China has kept strict rules on foreign automotive manufacturing investment for decades, with global car companies limited to forming joint ventures with Chinese corporations. But a projected deal by Tesla Motors in Shanghai may break a taboo on majority foreign ownership, and herald a new age for vehicle investors in the world’s largest auto market.
In late October, reports circulated that Tesla had reached an agreement with the Shanghai government to build a wholly owned facility in the municipality’s Free Trade Zone. This followed the company’s June announcement that it was negotiating with Shanghai authorities to produce cars in the city. While neither Tesla nor Chinese authorities have confirmed the American company’s 100 percent ownership stake, the arrangement, if consummated, would be a first in the long history of foreign vehicle manufacture in China.
Since American Motors established its Beijing Jeep joint venture in 1983, China has allowed foreign carmakers a maximum of 50 percent ownership in car ventures that sell their vehicles on the domestic market. Volkswagen, General Motors, Toyota, and nearly every other major global vehicle manufacturer has entered the market under these restrictions. These regulations essentially require foreign investors to give away half of their profits, and often mean they must transfer significant technology.
Rare exceptions do exist: under a rule allowing foreign ownership of up to 65 percent of a joint venture if all the vehicles are exported, Honda created a majority foreign-owned joint venture in Guangzhou. The Japanese company took the maximum ownership stake, and in 2005 began to produce in the southern Chinese city and export cars to Europe.
The wild card for the Tesla arrangement is Shanghai’s Free Trade Zone, China’s inaugural FTZ launched in 2013. Today, China’s 11 FTZs preclude several areas of foreign business activity, but in 2016 the government allowed foreign battery companies access to selected zones, including the one in Shanghai. A draft proposal circulated in September, 2017, suggested foreign vehicle makers could be allowed to manufacture electric cars in the FTZs without a foreign partner. However, if the cars were sold within China, they would be assessed a 25 percent tariff the country maintains on imported vehicles.
Tesla already has a significant presence in the PRC. In 2016, the company sold some 10,400 vehicles there, a total accounting for 15 percent of annual revenue. The first quarter of 2017 saw Tesla export nearly 5000 vehicles to China, a pace doubling the previous year’s total and accounting for some 20 percent of the company’s overall deliveries. Moreover, in early 2017 Chinese giant tech firm Tencent Holdings bought a five percent stake in Tesla for $1.78 billion, further cementing the company’s connection to the world’s second largest economy.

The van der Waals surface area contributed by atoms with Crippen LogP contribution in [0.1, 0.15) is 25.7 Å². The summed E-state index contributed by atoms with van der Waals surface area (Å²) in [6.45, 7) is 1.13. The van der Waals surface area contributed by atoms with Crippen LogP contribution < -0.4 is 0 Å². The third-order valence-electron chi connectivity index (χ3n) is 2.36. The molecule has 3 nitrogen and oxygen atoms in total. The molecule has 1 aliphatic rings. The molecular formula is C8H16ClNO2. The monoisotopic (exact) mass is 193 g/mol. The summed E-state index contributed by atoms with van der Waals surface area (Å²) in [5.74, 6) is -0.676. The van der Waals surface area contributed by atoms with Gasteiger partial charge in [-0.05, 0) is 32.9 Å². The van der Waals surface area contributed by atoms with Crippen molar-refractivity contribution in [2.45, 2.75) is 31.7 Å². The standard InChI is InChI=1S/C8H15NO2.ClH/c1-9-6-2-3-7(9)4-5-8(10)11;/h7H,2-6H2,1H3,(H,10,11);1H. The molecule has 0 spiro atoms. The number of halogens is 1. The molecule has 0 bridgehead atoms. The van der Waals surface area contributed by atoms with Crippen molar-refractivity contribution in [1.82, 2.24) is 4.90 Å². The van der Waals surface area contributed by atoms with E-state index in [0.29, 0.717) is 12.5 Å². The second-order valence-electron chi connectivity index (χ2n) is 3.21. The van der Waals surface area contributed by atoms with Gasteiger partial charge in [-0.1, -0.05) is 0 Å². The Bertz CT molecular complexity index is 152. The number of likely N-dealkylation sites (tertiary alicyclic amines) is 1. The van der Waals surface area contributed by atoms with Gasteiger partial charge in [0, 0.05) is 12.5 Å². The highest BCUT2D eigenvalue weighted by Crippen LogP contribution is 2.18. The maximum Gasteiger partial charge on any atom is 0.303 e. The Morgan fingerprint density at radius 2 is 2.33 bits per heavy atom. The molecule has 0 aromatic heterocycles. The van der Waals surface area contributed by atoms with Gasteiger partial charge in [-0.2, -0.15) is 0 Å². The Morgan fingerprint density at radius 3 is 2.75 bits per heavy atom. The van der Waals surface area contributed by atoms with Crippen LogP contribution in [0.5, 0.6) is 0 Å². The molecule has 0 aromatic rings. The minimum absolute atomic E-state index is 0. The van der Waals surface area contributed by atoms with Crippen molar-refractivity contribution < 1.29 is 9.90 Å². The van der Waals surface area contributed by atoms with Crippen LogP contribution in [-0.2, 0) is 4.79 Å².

Tesla would have much to gain by establishing a beachhead in Shanghai. The city has been a car-making nexus for more than 20 years, as VW and GM established their joint venture assembly plants there beginning in the 1980s and 1990s. Tesla could cut its manufacturing costs by drawing on the city’s parts production resources, and aim to establish economies of scale with the seemingly growing demand. The company would also save on shipping costs. Unless the current policy is amended, however, Tesla cars sold in China would still be assessed the 25 percent import tax.
For China, readily accessible Tesla cars would help reach the national goal for expanding the number of electric cars on the nation’s roads. The PRC is targeting production of two million electric vehicles by 2020, and seven million by 2025. Furthermore, Tencent’s part ownership of the company could make Tesla’s entry more palatable to protectionists among China’s automotive regulating authorities.
But a green light for a Tesla factory could raise some red flags. Tesla’s 100 percent ownership of the assembly plant would be key to allowing the company to protect its technology, and have full management rights over the facility. However, the move could set a precedent for other global car manufacturers to create wholly-foreign owned ventures to assemble new energy vehicles in FTZs, or perhaps even outside of the zones.
It might even lead to the end of the 50 percent Chinese ownership requirement for gasoline-powered cars. China’s own domestic vehicle makers still trail foreign companies in the country’s automotive market share, and would be at a disadvantage should the nation offer foreign corporations such concessions.
Tesla may be a special case, as it targets high-end consumers, ones who are less sensitive to the 25 percent import tax price premium. Foreign manufacturers of less prestigious branded vehicles would likely have problems emulating Tesla’s foray into the Shanghai FTZ if their vehicles were assessed the import duty. Though the Chinese government has stipulated all foreign vehicle makers based in the PRC must start producing electric, hybrid plug-in, or fuel-cell vehicles by 2019, these will more likely be made in established plants unless the import duty in FTZs is lifted.
One possible final roadblock may be the larger U.S.-China economic environment. President Donald Trump has in the past lamented American vehicle makers moving production out of the US manufacturing heartland; and in a sign of ongoing dismay with bilateral economic ties, this past August the US Trade Representative Office initiated an investigation of China’s commercial practices. But if Chinese officials do sign off on Tesla’s proposal to make cars in the Shanghai FTZ, even jawboning from the White House or a hostile economic landscape may not be enough to stop Tesla’s major move to China.